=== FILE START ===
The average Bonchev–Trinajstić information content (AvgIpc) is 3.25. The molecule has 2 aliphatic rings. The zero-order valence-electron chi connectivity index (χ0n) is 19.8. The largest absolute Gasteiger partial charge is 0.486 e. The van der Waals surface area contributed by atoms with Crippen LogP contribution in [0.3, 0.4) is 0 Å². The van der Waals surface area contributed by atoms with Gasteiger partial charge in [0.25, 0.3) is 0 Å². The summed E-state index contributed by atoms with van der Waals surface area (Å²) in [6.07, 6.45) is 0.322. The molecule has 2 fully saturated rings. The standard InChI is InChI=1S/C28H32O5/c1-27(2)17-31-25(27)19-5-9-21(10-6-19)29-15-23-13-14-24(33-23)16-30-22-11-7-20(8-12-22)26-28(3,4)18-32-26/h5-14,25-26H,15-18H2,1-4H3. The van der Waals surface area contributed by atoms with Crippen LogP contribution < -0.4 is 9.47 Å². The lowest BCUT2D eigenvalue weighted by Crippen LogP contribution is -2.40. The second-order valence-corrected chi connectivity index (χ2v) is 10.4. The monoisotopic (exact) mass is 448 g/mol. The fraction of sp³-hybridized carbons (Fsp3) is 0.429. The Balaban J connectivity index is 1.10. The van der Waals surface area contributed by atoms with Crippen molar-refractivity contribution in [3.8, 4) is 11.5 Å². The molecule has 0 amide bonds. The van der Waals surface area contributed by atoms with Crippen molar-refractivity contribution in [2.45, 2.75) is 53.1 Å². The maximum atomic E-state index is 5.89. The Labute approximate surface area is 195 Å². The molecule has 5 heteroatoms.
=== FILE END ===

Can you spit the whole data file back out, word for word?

The average Bonchev–Trinajstić information content (AvgIpc) is 3.25. The molecule has 2 aliphatic rings. The zero-order valence-electron chi connectivity index (χ0n) is 19.8. The largest absolute Gasteiger partial charge is 0.486 e. The van der Waals surface area contributed by atoms with Crippen LogP contribution in [0.3, 0.4) is 0 Å². The van der Waals surface area contributed by atoms with Gasteiger partial charge in [0.25, 0.3) is 0 Å². The summed E-state index contributed by atoms with van der Waals surface area (Å²) in [6.07, 6.45) is 0.322. The molecule has 2 fully saturated rings. The standard InChI is InChI=1S/C28H32O5/c1-27(2)17-31-25(27)19-5-9-21(10-6-19)29-15-23-13-14-24(33-23)16-30-22-11-7-20(8-12-22)26-28(3,4)18-32-26/h5-14,25-26H,15-18H2,1-4H3. The van der Waals surface area contributed by atoms with Crippen LogP contribution < -0.4 is 9.47 Å². The lowest BCUT2D eigenvalue weighted by Crippen LogP contribution is -2.40. The second-order valence-corrected chi connectivity index (χ2v) is 10.4. The monoisotopic (exact) mass is 448 g/mol. The fraction of sp³-hybridized carbons (Fsp3) is 0.429. The Balaban J connectivity index is 1.10. The van der Waals surface area contributed by atoms with Crippen molar-refractivity contribution in [3.8, 4) is 11.5 Å². The molecule has 0 amide bonds. The van der Waals surface area contributed by atoms with Crippen molar-refractivity contribution in [2.45, 2.75) is 53.1 Å². The maximum atomic E-state index is 5.89. The Labute approximate surface area is 195 Å². The molecule has 5 heteroatoms.